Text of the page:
The secret to training AI might be knowing how to say “good job”

High-five for machine-human collaboration!
High-five for machine-human collaboration!
Image: Reuters/ Christinne Muschi
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It’s tough to appreciate how efficient at learning humans really are. From just a few experiences, we can figure out complex tasks like learning to walk or becoming pros at the office coffee machine (roughly of equal importance).

But we haven’t been able to give machines that same gift. Reinforcement learning, a promising sector of AI research where algorithms test different ways to accomplish a task until they can reliably get it right, is one method used to get machines to learn by doing.

The field’s biggest problem: What’s the best way to tell AI it has done something right?

This week, research trying to answer that question was published by major outfits in Silicon Valley: A joint venture between Alphabet DeepMind and Elon Musk-funded OpenAI, as well as separate work from Microsoft-owned Maluuba.

The two papers represent different perspectives on how machines of the future might learn. OpenAI and DeepMind’s work suggests that humans may be the best shepherds for fledging AI, guiding the way it learns to ensure its safety. Maluuba takes a new look at an idea AI researchers have hammered at for years, trying to find a way for its algorithm to better understand its failures and successes without human intervention.

The DeepMind and OpenAI research, posted June 13, has humans watch two videos of a 3D object trying to do a front flip. The human chooses the video where the algorithm made the better attempt—but there’s a secret! The algorithm has already tried to predict which attempt was better, so the human not only shows a better way to do the task, but gives a nod to how humans perceive the better attempt.

Much reinforcement learning research from DeepMind and OpenAI in the past has focused on video games, where there’s a clear goal: Get more points. This new research has an objective goal (do a front flip), but the human judgement can be subjective. OpenAI researchers say this idea could improve AI safety, because future algorithms would be able to align themselves with what humans think are correct and safe behaviors.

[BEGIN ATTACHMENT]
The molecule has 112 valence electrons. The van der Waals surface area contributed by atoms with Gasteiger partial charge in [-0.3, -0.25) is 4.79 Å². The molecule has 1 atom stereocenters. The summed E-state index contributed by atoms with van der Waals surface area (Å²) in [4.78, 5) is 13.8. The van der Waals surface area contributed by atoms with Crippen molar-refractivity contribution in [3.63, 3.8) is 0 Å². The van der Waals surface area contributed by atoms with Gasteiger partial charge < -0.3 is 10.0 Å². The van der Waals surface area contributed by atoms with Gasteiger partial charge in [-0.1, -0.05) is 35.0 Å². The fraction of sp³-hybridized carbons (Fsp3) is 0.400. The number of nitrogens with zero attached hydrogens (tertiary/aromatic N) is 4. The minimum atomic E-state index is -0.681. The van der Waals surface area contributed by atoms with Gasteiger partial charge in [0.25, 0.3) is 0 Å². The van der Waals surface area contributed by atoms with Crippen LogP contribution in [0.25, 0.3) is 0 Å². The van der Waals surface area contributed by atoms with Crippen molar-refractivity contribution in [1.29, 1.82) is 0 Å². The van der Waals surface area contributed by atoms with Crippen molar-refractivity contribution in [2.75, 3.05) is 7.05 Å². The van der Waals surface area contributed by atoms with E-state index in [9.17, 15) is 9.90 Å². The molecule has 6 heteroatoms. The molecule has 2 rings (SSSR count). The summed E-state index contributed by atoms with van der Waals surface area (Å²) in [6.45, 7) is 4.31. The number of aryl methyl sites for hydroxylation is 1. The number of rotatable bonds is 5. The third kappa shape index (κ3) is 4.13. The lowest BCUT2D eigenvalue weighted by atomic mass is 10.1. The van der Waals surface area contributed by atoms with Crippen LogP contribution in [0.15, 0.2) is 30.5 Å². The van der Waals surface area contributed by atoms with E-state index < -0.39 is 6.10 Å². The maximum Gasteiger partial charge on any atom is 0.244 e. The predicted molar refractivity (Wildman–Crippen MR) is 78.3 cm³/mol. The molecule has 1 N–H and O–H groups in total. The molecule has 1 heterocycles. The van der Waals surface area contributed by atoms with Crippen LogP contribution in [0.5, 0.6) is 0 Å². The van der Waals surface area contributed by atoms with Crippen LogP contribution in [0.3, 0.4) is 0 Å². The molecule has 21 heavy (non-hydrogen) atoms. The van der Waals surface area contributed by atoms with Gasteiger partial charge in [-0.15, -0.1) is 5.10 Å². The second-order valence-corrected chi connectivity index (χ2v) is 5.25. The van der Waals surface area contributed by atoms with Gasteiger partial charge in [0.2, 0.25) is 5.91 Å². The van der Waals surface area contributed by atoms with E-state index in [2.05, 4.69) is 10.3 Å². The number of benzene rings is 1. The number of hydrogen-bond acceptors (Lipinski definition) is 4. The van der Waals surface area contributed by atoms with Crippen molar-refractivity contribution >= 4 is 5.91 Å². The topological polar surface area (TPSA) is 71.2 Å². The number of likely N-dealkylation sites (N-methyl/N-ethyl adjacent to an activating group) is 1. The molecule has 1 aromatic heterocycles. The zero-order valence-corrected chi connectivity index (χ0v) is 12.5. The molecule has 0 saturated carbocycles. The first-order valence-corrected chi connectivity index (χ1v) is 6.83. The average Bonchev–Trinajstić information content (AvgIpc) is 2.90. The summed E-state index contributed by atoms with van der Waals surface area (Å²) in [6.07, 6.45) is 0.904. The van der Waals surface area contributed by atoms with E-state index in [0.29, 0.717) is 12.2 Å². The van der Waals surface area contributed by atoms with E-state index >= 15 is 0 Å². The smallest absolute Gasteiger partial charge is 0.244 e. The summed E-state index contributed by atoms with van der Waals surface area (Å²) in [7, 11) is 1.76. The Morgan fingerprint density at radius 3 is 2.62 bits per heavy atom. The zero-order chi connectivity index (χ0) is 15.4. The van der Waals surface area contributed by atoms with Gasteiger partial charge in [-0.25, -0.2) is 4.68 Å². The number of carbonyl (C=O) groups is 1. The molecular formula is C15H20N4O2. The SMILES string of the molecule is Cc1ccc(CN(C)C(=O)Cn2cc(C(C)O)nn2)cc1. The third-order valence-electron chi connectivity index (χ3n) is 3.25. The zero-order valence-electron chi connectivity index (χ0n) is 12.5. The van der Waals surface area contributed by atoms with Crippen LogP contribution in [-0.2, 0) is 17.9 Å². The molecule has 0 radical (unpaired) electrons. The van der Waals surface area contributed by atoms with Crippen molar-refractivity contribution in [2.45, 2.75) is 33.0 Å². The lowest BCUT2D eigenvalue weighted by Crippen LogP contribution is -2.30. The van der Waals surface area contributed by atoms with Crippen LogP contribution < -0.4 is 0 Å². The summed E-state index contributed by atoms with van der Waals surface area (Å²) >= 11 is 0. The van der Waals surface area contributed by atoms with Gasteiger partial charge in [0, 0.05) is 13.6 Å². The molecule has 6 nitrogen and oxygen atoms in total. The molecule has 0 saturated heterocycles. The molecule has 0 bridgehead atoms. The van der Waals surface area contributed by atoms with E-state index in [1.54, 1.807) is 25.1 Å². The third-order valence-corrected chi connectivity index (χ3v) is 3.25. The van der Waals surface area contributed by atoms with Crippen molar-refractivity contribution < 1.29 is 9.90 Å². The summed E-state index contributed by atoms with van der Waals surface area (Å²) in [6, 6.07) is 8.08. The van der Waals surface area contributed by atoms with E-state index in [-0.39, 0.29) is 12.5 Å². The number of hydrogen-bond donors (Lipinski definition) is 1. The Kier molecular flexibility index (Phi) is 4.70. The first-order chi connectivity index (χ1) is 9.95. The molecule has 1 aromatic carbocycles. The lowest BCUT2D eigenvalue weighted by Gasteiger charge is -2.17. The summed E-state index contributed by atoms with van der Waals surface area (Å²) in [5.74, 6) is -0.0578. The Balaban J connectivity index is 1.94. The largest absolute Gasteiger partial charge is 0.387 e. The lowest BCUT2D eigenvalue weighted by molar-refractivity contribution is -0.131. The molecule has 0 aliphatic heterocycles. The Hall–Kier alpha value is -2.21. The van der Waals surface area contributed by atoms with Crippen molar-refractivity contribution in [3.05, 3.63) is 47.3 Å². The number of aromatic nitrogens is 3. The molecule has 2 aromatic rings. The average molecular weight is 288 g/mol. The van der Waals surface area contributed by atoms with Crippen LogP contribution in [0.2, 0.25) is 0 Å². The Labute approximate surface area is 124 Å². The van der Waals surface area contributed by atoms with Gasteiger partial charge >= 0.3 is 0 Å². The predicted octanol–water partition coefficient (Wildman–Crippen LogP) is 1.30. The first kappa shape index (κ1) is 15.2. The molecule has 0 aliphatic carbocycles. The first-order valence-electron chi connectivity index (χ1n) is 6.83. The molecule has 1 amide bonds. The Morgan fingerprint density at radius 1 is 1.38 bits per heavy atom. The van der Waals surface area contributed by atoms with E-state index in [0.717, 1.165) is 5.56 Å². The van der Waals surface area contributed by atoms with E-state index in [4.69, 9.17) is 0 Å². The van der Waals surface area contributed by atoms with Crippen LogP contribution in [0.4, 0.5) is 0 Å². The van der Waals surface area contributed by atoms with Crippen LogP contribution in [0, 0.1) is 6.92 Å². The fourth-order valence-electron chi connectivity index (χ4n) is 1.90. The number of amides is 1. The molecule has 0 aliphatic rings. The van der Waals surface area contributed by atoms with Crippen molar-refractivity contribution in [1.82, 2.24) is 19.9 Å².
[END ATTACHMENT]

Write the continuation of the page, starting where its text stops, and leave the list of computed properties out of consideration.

Microsoft’s Maluuba takes a different approach to reinforcement learning, and used it to beat the game Ms. Pac-Man, according to research published June 14. The team quadrupled the previous high score on the game (by human or machine), achieving the maximum number of points possible.

When the agent (Ms. Pac-Man) starts to learn, it moves randomly; it knows nothing about the game board. As it discovers new rewards (the little pellets and fruit Ms. Pac-Man eats) it begins placing little algorithms in those spots, which continuously learn how best to avoid ghosts and get more points based on Ms. Pac-Man’s interactions, according to the Maluuba research paper.

As the 163 potential algorithms are mapped, they continually send which movement they think would generate the highest reward to the agent, which averages the inputs and moves Ms. Pac-Man. Each time the agent dies, all the algorithms process what generated rewards. These helper algorithms were carefully crafted by humans to understand how to learn, however.

Instead of having one algorithm learn one complex problem, the AI distributes learning over many smaller algorithms, each tackling simpler problems, Maluuba says in a video. This research could be applied to other highly complex problems, like financial trading, according to the company.

But it’s worth noting that since more than 100 algorithms are being used to tell Ms. Pac-Man where to move and win the game, this technique is likely to be extremely computationally intensive, so it’s probably not ready for the Microsoft production line any time soon.